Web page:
With the rapidly growing demands for cellular/wireless communication systems, new types of user’s applications are emerging. These applications of mixed traffic of voice, data, and real time audio/video have challenged the current Third Generation service providers to respond with new generation of system specifications capable of providing increased data throughput. The next generation cellular/wireless communication systems need not only to provide a higher data throughput but also to support integrated applications with various Quality of Service (QoS) requirements. Providing QoS control for the emerging Multimedia Wireless Generation (MWG) is a challenging task, due to the time varying and nonstationary wireless links. Being different from wired communication networks, providing QoS in the form of absolute guarantee may not be possible with current technologies.

In this talk, we will review the current status of cellular/wireless systems in the US and point out its deficiencies. We then will suggest some solutions based on our current research activities at Western Michigan University.


Mohsen Guizani is currently a Professor and the Chair of the Computer Science Department at Western Michigan University. He received his B.S. (with distinction) and M.S. degrees in Electrical Engineering; M.S. and Ph.D. degrees in Computer Engineering in 1984, 1986, 1987, and 1990, respectively, from Syracuse University, Syracuse, New York.

His research interests include Computer Networks, Wireless Communications and Computing, and Optical Networking. He currently serves on the editorial boards of six technical Journals and the Founder and EIC of “Wireless Communications and Mobile Computing” Journal published by John Wiley (http://www.interscience.wiley.com/jpages/1530-8669/). He is the author of four books and in the process of writing the fifth. He guest edited a number of special issues in Journals and Magazines including the Journal of Selected Areas in Communications and Communication Society Magazine. He also served as member, Chair, and General Chair of a number of conferences, including the General Chair of IEEE VTC. He has more than 130 publications in refereed journals and conferences.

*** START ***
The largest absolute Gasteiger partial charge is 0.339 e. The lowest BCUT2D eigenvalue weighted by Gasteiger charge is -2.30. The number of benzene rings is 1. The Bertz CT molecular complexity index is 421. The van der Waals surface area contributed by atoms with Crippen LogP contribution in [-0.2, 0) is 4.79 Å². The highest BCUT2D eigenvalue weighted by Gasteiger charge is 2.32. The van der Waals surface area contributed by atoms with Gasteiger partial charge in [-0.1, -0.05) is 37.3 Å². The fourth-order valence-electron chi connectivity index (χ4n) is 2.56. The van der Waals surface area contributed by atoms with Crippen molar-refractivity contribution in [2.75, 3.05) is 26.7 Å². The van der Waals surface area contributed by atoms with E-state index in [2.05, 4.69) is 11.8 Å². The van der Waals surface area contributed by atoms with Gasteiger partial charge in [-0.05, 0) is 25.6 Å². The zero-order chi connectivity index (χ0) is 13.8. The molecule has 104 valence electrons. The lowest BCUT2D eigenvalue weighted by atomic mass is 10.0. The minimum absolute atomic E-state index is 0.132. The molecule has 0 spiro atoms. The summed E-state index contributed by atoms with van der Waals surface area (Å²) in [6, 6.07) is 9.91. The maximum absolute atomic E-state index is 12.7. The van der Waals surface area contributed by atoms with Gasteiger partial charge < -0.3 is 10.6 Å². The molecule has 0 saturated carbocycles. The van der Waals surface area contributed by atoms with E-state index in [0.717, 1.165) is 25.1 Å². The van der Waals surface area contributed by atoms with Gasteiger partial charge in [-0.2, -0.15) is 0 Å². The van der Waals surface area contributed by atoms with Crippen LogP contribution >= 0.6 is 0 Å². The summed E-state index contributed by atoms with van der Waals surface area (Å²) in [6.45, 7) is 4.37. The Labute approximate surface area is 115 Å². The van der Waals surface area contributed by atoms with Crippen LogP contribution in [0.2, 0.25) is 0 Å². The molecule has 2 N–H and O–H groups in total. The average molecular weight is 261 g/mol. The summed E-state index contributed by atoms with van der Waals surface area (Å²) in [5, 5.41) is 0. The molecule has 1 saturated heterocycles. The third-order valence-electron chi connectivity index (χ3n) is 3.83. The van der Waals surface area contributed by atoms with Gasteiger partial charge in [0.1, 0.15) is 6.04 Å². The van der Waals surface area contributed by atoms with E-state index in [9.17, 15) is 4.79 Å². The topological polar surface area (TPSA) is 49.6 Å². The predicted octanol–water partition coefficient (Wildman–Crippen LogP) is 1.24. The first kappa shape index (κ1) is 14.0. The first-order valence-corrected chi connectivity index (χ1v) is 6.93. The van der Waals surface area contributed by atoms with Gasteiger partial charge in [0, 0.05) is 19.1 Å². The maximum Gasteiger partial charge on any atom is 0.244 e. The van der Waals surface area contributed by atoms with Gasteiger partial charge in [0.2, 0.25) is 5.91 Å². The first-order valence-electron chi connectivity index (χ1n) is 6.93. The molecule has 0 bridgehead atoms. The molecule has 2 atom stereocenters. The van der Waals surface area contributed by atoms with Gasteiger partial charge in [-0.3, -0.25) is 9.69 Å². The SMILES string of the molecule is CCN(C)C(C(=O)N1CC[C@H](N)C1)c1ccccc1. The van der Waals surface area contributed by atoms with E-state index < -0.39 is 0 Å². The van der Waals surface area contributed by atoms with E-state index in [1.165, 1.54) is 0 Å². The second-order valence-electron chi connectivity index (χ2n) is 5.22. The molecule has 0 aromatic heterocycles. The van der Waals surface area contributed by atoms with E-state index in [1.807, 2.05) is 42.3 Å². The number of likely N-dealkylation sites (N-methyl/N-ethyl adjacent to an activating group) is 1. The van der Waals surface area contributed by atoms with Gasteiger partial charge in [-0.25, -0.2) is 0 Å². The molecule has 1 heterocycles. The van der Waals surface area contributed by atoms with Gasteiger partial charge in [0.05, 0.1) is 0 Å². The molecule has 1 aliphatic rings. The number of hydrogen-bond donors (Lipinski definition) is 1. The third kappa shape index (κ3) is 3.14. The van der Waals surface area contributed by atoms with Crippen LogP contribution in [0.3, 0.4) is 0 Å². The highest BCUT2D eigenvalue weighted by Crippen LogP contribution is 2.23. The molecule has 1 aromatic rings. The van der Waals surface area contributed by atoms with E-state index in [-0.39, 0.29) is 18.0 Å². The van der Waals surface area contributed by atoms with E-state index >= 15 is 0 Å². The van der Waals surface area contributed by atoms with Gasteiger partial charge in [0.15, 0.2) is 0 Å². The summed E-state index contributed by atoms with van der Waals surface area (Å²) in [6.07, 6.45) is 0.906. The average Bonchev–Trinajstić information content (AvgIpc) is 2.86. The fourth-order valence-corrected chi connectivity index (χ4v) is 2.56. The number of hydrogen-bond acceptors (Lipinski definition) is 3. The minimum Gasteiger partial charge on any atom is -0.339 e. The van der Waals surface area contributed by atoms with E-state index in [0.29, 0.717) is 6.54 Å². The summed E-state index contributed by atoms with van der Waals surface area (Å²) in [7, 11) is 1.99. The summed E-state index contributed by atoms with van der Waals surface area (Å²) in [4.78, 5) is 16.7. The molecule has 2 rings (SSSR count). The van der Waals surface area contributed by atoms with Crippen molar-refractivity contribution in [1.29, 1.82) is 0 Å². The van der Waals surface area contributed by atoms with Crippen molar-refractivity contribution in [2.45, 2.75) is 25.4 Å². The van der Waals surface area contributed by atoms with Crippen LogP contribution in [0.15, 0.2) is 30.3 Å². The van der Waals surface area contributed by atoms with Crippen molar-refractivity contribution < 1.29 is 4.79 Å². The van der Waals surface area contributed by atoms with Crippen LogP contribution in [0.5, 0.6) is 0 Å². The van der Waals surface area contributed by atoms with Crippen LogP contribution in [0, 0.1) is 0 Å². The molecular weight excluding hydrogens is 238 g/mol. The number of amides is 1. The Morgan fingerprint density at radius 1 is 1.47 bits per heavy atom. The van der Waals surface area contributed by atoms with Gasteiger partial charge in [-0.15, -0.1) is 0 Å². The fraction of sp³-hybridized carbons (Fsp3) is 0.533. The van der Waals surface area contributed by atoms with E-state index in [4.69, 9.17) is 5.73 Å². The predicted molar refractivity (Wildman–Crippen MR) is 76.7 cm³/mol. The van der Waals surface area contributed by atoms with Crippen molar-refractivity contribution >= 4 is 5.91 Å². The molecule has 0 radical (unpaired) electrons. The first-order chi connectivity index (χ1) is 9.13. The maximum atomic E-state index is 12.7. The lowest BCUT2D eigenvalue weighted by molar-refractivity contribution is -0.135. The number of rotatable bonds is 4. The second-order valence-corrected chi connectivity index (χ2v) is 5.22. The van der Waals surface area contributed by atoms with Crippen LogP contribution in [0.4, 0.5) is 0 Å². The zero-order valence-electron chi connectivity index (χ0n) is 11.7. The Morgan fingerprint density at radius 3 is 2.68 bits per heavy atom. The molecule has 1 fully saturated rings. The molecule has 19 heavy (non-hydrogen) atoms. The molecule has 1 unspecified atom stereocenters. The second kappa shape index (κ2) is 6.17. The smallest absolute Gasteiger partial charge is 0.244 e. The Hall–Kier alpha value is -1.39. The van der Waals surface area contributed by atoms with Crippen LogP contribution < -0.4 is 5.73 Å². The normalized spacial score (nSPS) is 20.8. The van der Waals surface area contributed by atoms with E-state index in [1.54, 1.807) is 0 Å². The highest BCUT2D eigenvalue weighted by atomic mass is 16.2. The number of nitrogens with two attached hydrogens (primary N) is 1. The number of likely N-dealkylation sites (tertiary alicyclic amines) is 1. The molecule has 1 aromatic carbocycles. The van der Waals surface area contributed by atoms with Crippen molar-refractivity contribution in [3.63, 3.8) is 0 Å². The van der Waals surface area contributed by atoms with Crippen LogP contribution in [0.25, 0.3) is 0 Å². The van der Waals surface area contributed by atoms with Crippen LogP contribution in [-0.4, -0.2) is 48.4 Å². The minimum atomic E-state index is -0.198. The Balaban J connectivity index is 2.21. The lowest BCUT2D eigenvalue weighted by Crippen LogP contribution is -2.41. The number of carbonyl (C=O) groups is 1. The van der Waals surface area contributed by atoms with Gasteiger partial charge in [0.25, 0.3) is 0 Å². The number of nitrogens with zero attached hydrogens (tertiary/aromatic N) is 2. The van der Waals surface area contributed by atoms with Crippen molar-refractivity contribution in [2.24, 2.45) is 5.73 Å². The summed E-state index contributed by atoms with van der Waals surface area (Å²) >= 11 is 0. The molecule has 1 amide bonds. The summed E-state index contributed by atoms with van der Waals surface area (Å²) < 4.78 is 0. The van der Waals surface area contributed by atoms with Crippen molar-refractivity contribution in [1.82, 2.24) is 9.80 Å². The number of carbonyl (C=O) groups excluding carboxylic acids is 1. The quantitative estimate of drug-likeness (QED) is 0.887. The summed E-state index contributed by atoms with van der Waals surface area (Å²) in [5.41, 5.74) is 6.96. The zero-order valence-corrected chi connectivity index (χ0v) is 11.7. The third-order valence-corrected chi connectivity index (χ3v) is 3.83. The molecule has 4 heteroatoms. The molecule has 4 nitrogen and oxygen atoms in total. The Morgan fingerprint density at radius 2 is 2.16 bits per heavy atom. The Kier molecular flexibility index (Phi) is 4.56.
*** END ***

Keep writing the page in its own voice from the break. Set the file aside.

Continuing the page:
Dr. Guizani received both the Best Teaching Award and the Excellence in Research Award from the University of Missouri-Columbia in 1999. He won the best Research Award from KFUPM in 1995 (a university wide competition). He was selected as the Best Teaching Assistant for two consecutive years at Syracuse University, 1988 and 1989.

Dr. Guizani is an active senior member of IEEE, member of IEEE Communication Society, IEEE Computer Society, ASEE, ACM, OSA, SCS, and Tau Beta Pi.


Oct. 13, 2004

"Self-Organization of Wireless Networks: The New Frontier"
  Dr. Sudhir Dixit, Nokia Fellow

The size of the internet will increase with the mainstream adoption of the broadband
mobility connecting a myriad of devices and sensors at homes and businesses and the 
use of IPv6. All this will add to the spatio-temporal complexity of the network 
topology and dynamics. We present a brief overview of the role that self-organization
can play in this new era of complexity. Issues of QoS, scalability, robustness, and
reachability, among others (e.g., heterogeneity) will continue to dominate the 
research in the future. First, we present the definition, scope, and applicability 
of self-organization. Then we briefly articulate the need for self-organization, and 
some recent breakthrough advances in this emerging area of research. This is followed
by some near- and long-term scenarios where self-organization can be applied, and 
some results that we have obtained. We conclude the talk with a discussion on the 
key challenges that lie ahead